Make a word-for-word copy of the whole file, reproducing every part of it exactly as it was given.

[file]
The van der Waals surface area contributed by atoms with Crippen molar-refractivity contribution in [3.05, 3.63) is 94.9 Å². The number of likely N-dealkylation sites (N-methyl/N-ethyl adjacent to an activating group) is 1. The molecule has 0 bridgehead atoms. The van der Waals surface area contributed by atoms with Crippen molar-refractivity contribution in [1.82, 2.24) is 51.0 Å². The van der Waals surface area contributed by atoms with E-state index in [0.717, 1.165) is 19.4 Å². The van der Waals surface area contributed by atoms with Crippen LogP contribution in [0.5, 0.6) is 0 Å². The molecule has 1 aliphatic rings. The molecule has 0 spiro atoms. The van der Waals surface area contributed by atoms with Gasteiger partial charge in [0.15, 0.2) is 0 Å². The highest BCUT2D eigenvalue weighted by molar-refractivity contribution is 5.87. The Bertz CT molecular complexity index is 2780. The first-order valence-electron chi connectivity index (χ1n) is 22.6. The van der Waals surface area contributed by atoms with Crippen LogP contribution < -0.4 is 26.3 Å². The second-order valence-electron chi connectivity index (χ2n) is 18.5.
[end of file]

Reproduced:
The van der Waals surface area contributed by atoms with Crippen molar-refractivity contribution in [3.05, 3.63) is 94.9 Å². The number of likely N-dealkylation sites (N-methyl/N-ethyl adjacent to an activating group) is 1. The molecule has 0 bridgehead atoms. The van der Waals surface area contributed by atoms with Crippen molar-refractivity contribution in [1.82, 2.24) is 51.0 Å². The van der Waals surface area contributed by atoms with E-state index in [0.717, 1.165) is 19.4 Å². The van der Waals surface area contributed by atoms with Crippen LogP contribution in [0.5, 0.6) is 0 Å². The molecule has 1 aliphatic rings. The molecule has 0 spiro atoms. The van der Waals surface area contributed by atoms with Gasteiger partial charge in [0.15, 0.2) is 0 Å². The highest BCUT2D eigenvalue weighted by molar-refractivity contribution is 5.87. The Bertz CT molecular complexity index is 2780. The first-order valence-electron chi connectivity index (χ1n) is 22.6. The van der Waals surface area contributed by atoms with Crippen LogP contribution < -0.4 is 26.3 Å². The second-order valence-electron chi connectivity index (χ2n) is 18.5.